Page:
Y Combinator XR Roundup: Winter 2018
This article is part of our “Y Combinator XR Roundup” series. In this entry, we cover the extended reality companies from batch Winter 2018. Get them on your radar, because you never know when the next tech titan will appear!
Jido uses spatial context to make AR “stick” across users and devices. That way, a virtual item placed somewhere in the real world stays there, and could even be viewed by others. Their research team came out of the Stanford Artificial Intelligence Lab and the Cornell Robot Learning Lab, so they have no shortage of genius.
There’s no question: their simple API could be the groundwork for many apps of the future. By leading the way in “sticky AR,” their tech might be a key ingredient in XR multiplayer online games.
You can learn more about Jido here.
Psylaris is a Netherlands-based company that aims to improve therapy with virtual reality. They created the EMDR-VR app, an e-health tool for providing eye movement desensitization and reprocessing (EMDR).
EMDR is a form of psychotherapy where the patient is asked to recall distressing images while generating one type of “bilateral sensory input”—like side-to-side eye movements or hand tapping.
By supplementing this technique with virtual reality, they believe they can improve the results. They mention a study where 42 people participated and experienced a reduction in “subjective unrest.”
Based on their site imagery, it appears they use the Oculus Go as one of their headset choices.
Sketchbox is a design and collaboration tool for augmented and virtual reality. Their B2B model is exciting and it has already gotten some solid reviews from industry leaders...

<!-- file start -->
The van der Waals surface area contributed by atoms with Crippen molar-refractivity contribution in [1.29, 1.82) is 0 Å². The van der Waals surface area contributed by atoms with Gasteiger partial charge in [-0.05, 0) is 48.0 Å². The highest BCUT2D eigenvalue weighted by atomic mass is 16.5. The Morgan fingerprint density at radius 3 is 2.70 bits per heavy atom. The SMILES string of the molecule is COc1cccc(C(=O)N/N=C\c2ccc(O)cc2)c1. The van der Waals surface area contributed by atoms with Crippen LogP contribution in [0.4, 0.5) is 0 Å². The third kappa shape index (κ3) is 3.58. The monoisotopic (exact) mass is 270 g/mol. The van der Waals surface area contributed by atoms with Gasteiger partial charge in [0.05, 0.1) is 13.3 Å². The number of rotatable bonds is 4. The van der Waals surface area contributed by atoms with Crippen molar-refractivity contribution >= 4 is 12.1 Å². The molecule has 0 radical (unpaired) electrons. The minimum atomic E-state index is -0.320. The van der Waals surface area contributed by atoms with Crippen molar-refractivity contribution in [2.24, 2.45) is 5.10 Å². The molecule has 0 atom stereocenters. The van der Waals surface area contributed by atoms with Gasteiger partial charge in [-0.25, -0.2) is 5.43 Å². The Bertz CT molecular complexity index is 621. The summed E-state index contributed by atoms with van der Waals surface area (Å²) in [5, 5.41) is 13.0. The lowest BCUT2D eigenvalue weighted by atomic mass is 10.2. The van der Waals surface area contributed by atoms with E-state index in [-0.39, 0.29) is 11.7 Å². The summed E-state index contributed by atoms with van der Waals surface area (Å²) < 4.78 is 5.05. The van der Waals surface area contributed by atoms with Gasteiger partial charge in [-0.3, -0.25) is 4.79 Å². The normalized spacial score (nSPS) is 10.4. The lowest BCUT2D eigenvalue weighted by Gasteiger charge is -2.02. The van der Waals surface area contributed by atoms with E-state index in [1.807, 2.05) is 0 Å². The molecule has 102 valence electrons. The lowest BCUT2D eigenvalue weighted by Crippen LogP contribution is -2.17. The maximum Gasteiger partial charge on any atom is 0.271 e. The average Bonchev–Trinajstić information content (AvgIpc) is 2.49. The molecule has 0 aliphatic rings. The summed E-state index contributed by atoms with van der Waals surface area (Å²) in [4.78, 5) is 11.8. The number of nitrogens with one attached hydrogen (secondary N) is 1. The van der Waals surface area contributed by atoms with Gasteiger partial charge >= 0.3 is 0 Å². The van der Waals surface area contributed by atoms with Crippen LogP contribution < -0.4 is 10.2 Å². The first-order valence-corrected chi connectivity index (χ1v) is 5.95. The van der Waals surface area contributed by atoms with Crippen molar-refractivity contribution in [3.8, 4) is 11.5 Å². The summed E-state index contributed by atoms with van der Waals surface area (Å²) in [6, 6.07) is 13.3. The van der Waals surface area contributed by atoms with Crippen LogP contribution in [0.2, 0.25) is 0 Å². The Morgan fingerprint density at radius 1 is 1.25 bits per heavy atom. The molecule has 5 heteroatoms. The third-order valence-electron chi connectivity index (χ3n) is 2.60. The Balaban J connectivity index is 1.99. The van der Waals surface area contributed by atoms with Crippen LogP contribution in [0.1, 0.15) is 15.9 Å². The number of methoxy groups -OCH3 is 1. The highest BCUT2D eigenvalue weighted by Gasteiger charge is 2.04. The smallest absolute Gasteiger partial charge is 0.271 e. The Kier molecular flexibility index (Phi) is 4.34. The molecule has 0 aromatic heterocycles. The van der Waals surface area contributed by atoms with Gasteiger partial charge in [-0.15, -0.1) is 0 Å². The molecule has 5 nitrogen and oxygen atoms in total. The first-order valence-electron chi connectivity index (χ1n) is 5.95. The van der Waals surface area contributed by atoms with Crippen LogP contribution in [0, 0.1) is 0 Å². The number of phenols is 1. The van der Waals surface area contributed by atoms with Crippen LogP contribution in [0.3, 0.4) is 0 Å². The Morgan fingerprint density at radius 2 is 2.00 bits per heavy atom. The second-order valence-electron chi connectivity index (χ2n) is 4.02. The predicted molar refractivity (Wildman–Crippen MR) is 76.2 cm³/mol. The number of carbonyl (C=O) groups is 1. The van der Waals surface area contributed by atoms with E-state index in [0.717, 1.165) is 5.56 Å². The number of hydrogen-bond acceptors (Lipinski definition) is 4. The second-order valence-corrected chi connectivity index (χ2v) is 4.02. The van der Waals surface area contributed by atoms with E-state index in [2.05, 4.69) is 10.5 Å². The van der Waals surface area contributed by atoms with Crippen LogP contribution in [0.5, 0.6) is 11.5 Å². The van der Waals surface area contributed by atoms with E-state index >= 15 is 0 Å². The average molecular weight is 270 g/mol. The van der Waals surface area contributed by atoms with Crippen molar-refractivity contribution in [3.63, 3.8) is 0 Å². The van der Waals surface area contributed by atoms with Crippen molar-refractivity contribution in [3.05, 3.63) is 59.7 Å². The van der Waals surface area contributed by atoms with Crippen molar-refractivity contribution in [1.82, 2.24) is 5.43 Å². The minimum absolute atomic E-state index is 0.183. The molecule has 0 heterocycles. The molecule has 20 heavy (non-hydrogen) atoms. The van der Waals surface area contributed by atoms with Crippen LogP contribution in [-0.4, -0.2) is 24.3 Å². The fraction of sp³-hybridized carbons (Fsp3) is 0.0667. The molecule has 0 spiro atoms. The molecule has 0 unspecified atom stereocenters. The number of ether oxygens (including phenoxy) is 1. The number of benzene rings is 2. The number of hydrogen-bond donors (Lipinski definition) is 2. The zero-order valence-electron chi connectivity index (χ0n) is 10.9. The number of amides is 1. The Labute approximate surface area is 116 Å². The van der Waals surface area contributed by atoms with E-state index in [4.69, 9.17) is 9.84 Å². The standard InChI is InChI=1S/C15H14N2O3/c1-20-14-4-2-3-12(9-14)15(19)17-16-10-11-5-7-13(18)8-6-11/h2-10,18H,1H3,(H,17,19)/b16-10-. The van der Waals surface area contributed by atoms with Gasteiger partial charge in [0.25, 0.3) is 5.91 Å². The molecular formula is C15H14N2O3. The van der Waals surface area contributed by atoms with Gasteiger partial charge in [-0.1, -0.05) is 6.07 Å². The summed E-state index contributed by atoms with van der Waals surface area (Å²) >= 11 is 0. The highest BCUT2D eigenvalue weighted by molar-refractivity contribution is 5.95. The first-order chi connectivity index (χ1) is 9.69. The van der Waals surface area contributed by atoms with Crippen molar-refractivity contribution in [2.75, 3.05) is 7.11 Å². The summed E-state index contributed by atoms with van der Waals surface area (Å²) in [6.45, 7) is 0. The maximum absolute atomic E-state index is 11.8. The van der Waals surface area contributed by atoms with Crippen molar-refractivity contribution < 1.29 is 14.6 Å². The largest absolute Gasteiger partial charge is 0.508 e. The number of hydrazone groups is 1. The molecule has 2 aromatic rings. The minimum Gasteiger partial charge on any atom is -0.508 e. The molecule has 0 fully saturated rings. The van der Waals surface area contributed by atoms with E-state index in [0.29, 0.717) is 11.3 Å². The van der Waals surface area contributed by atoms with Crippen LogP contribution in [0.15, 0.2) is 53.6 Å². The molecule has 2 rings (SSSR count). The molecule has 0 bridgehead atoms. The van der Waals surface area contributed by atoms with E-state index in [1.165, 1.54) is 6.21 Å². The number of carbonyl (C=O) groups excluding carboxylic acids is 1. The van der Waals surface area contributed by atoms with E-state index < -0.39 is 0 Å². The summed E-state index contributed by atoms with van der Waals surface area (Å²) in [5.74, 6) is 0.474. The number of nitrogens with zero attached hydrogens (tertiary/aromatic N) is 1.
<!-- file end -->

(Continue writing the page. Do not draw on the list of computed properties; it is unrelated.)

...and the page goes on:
“Sketchbox is a great AR & VR design tool and it helps get from an idea to a prototype that an entire team can understand a lot faster.” -Michael Ludden, Director of Product, IBM AR/VR Labs
With their platform, you can easily prototype VR spaces and even host VR meetings with your co-workers. Up to 16 people can collaborate on the same project simultaneously!
Supermedium aims to be the browser for the virtual reality internet. With Supermedium, you don't browse two-dimensional sites. Instead, you browse interactive VR applications, that are on the open Web. The founding team is strong, too. The creators of A-Frame had a hand in building this new internet experience.
Right now, they have mini-games, journalistic pieces, modeled environments, dance parties. And they liken the experience to the flash games of the early 2000s.
Another very cool feature they offer is Supercraft—a way to develop VR Sites with your hands.
Right now the company only supports HTC Vive and Oculus Rift headsets, but they plan to support the upcoming standalone, the Oculus Quest.
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